Sierra Leoneans Mourn Colossus “Cotton Tree”, National Symbol of Freedom.

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Sierra Leone’s colossus tree which towered over the country’s capital Freetown for centuries and symbolized freedom to its early residents tumbled down overnight after a heavy thunder and rainstorm. Sierra Leoneans mourned the toppling of the beloved ancient tree as it stood as a national symbol and had a historic connection to the liberated slaves who founded the country.

The giant 70-meter cotton tree represented what is said to have been the first place of contact between Canada and Africa. It has a history of where the 1,200 freed African American slaves who traveled from Halifax to Sierra Leone held a prayer meeting to give thanks for their safety and then named their new home “Free Town”. 

Because of the significance of the tree and how revered it is to Sierra Leoneans, people have been trekking to the location to homage to it. The picture of the tree was used on the country’s banknotes, medals, and stamps and is celebrated in the children’s nursery rhymes.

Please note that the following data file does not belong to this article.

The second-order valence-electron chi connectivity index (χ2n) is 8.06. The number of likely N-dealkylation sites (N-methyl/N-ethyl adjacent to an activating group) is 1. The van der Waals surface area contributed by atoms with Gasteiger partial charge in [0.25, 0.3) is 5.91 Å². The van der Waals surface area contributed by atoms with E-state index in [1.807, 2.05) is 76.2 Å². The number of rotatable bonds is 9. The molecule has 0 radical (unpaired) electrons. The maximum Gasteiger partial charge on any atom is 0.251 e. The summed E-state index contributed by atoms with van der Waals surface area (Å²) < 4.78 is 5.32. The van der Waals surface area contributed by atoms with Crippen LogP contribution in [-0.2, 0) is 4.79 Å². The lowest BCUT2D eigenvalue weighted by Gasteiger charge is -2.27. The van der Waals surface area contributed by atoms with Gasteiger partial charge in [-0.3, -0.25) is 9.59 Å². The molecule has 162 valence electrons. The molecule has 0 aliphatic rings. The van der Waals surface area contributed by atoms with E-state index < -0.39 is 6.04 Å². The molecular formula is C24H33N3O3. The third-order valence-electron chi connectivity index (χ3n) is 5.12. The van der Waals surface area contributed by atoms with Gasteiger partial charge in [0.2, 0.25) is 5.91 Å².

Ali Bangura, who took pictures with his phone as workers removed the remains of the tree with chainsaws said “This is like New York losing the Statue of Liberty, or if the Eiffel Tower in Paris fell”.

Julius Maada Bio, the President of Sierra Leone visited the site and called the toppling of the famed tree “a great loss to the nation”. He promised that the tree will be preserved in some way in a museum. “For centuries it has been a proud emblem of our nation, a symbol of a nation that has grown to provide shelter for many”, the president said.

The cotton tree was an important landmark in the West African Country and was regarded as a symbol of liberty and freedom by early settlers according to the president.

“We have to see what we are going to do to make sure that we keep the history of this tree here. I want to have a piece of this history wherever I find myself, at the state house, the museum, or the city hall”, he said.

The kapok tree stood in the center of a roundabout in central Freetown, its topmost branches extending above the neighboring tower blocks, until the storm snapped its 70-meter-tall trunk near the base. It has endured lightning and fires for many years. Sometimes, people gathered under the tree to pray for the nation.

The tree, whose base was roughly 20 meters wide, is thought to be 400 years old. Although the cotton-like fuzz on the seed pods of Ceiba pentandra, a kapok tree, gave rise to the nickname “Cotton Tree.” Slaves who had been set free would have been familiar with cotton grown on Southern American farms.

“For us,” the President tweeted, “the Cotton Tree wasn’t just a tree, it was a connection between the past, present, and the future and we must strive to immortalize it.”

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